When we moved to this new house last fall, I found lots of these Johnny Jump Ups all over, in the lawn and in beds.  I tried transplanting some of them from the lawn into beds where I wanted them.  Most of the transplants did not live over the winter, but this spring, there were plenty more to move where I wanted them.  I had never grown violas before and I am loving them.

So, here is the scoop on Johnny Jump Ups…

Violas, known as Johnny Jump Ups, are a popular, easy and fun to grow flower. They are also known as wild pansy, which they are related to, (the size of the flower being the difference) and as heart’s ease.

Violas come in the cheery colors of deep purple, mauve, and yellow.

They love the full sun, and will also do well in partial shade.

Violas can be planted in the summer or fall, by scattering the seeds on the ground and then barely covering them. Keep watered.

They like average garden soil, but some compost never hurts anything.

They will germinate in about 10 days.

Violas are long blooming, blooming from spring till the fall if they are kept deadheaded.  When the plant becomes worn out, cut it back to about 3-4 inches for a re-bloom.

Violas are low growing, about 3-10 inches tall and are good for the front of flower borders.

Violas can be self seeders, as the ones I have are.  If they are not deadheaded, the seeds will scatter as they will.  Just dig a good size clump and move them where wanted.

They like to be kept well watered and weeded.

Violas are not bothered by disease or pests and are frost tolerant.

Violas are edible-they can be used as a garnish to decorate cakes and pastries, added to salads, and frozen in cubes to float in summer drinks.

I am enjoying my happy face Johnny Jump Ups.

Do you grow violas?

*

Colossians 1:10

That you may live a life worthy of the Lord

and may please him in every way;

bearing fruit in every good work,

growing in the knowledge of God.

 

 

Faith

Images from Conference, 2018

Conference 2018

Last week was the annual business conference of the Allegheny Wesleyan Methodist Connection of Churches, held at the beautiful Stoneboro Camp Ground just outside of Stoneboro, PA.

175 years!

The theme for this years conference was’ Visions of God’s Manifest Glory.’

Each day, there are 2 sessions going on-the church, in the main tabernacle, and the Womens Missionary in the missionary/youth tabernacle.  Each church in the connection is represented by an elder as well as an elected delegate.  I am the Womens Missionary president of our local church, Cottage Hill, and so spend my days in the missionary sessions.

There is much that goes on during the sessions, but here are just a few pictures from them.

Nancy Troyer, our very able President, gave a wonderful devotional on Friday morning from Titus 2, verses 3-5….

3 The aged women likewise,

that they be in behaviour as becometh holiness,

not false accusers, not given to much wine,

teachers of good things;

4 That they may teach the young women to be sober,

to love their husbands,

to love their children,

5 To be discreet, chaste,

keepers at home, 

obedient to their own husbands,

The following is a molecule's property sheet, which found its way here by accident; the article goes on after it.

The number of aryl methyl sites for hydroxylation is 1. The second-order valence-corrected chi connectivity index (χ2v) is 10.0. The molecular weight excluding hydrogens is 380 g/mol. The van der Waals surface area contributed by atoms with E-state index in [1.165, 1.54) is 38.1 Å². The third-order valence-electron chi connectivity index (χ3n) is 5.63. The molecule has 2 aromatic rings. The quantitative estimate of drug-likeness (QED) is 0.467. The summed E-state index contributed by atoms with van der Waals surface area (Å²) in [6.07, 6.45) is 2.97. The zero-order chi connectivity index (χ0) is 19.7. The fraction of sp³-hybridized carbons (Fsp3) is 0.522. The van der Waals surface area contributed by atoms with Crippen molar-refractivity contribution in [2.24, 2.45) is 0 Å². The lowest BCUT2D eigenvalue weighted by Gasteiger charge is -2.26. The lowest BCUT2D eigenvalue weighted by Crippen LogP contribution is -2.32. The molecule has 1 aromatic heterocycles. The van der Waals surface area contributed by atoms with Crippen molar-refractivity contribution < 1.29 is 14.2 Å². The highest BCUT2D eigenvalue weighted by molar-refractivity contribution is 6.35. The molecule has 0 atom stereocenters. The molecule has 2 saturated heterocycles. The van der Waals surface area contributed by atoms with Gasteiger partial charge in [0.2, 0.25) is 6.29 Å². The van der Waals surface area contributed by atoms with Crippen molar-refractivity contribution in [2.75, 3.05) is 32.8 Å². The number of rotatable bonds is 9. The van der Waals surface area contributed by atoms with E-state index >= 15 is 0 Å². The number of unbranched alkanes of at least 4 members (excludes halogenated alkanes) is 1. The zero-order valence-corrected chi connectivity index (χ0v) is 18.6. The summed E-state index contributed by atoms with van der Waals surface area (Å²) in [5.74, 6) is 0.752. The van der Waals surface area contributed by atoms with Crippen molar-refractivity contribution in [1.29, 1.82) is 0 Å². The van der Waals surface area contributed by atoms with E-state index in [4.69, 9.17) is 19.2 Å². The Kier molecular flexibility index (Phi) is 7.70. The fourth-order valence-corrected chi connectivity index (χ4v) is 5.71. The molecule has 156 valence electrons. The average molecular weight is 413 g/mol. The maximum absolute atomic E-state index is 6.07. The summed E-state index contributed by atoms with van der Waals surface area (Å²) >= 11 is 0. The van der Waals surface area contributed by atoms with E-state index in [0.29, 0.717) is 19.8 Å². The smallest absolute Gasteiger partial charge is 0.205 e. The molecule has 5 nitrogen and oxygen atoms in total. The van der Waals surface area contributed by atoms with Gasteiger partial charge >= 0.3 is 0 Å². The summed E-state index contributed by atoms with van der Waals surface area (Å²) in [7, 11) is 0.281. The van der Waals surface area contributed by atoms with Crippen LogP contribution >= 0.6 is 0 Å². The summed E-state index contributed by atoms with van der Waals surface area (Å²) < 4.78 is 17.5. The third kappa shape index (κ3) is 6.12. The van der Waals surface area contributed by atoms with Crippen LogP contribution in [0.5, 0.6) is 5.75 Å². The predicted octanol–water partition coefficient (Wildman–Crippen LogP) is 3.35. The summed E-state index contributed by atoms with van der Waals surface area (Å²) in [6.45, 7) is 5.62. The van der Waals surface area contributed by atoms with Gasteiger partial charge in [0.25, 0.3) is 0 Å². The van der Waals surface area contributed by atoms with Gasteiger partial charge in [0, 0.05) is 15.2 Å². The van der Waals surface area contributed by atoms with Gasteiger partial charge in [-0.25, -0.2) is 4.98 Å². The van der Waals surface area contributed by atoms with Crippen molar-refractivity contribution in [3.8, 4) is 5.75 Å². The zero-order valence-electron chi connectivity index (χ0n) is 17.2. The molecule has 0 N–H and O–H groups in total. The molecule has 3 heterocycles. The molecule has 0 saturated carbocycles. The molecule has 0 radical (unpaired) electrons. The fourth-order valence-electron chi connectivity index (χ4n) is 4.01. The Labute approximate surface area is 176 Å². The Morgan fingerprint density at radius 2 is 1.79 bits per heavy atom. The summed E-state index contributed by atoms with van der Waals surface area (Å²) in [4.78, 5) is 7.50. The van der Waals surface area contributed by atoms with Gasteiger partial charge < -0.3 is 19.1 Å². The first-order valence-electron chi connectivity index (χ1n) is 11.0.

that the word of God be not blasphemed.

How I love these verses from God’s Word!  How wonderful to have a book, our guide book, to instruct us how to live our lives!  How wonderful to have Godly women that live His admonition before us.

My daughter Maria was put in this year as the new YMWB (Young Missionary Workers Band) reading secretary.  Her job is to find good, holiness books for our young people.  She worked very hard at finding a number of good literature books, and presented them to the body of women.  She must have done a very good job of presenting a brief overview of each book as she sold out of most of them in just a day or two.  She will be ordering more for the Youth Convention and main Family Camp so all who desire them may purchase them.

The main focus of our sessions is, of course, our missionaries, and it always a pleasure to get to hear from any of our missionaries that are at conference.  The Gilbert and Jenna Camp family, along with their 6 children, missionaries to Northwest Indian Bible School in Montana, spoke to us.  One of the main jobs of the Womens Missionary Societies, is the financial support of each of our missionaries.

The missionaries from Northwest that were at conference this year-back, Rev. Dan Hardy, Jr., Rev.Gilbert Camp; front, Misty Taggert, our newest, and just commissioned missionary Abby Goodenow, and Jenna Camp.

During the main missionary service, the young people sang for us-they did an outstanding job!

The oldest attendee at the Missionary meetings- Mrs. Ruth Ewing-101 and 1/2 years old.  She wanted to come and be a part-blessings on her!- so her daughter, Beverly Johnson,  brought her.  Thankful for the dedicated elderly!

A very familiar sight,  and the place to be 3 times a day-the dining hall line.

And a few images from the evening services….

And impromptu and unpracticed men’s quartet.  They did a great job, as expected.

L to R;  Rev.Doug Strawn, Rev.Mark Deeter, Rev.Jonathan Troyer, Rev. Jonathan Bell.

Rev. Doug Strawn, the Sunday morning worship speaker.

Rev. Daniel Hardy, Sr, president of Allegheny Wesleyan College, asked a number of college students to speak during the Sunday afternoon service.

And as always, we were blessed with beautiful music!

Natatlie Crouch on the harp.  Just Beautiful!

The big change that was voted on and passed this year, was to shorten conference from Wednesday through Sunday to Wednesday through Friday.  So, no more Sundays at conference in the near future.

Till next year!  Keep working!  Keep faithful!

May God bless Allegheny!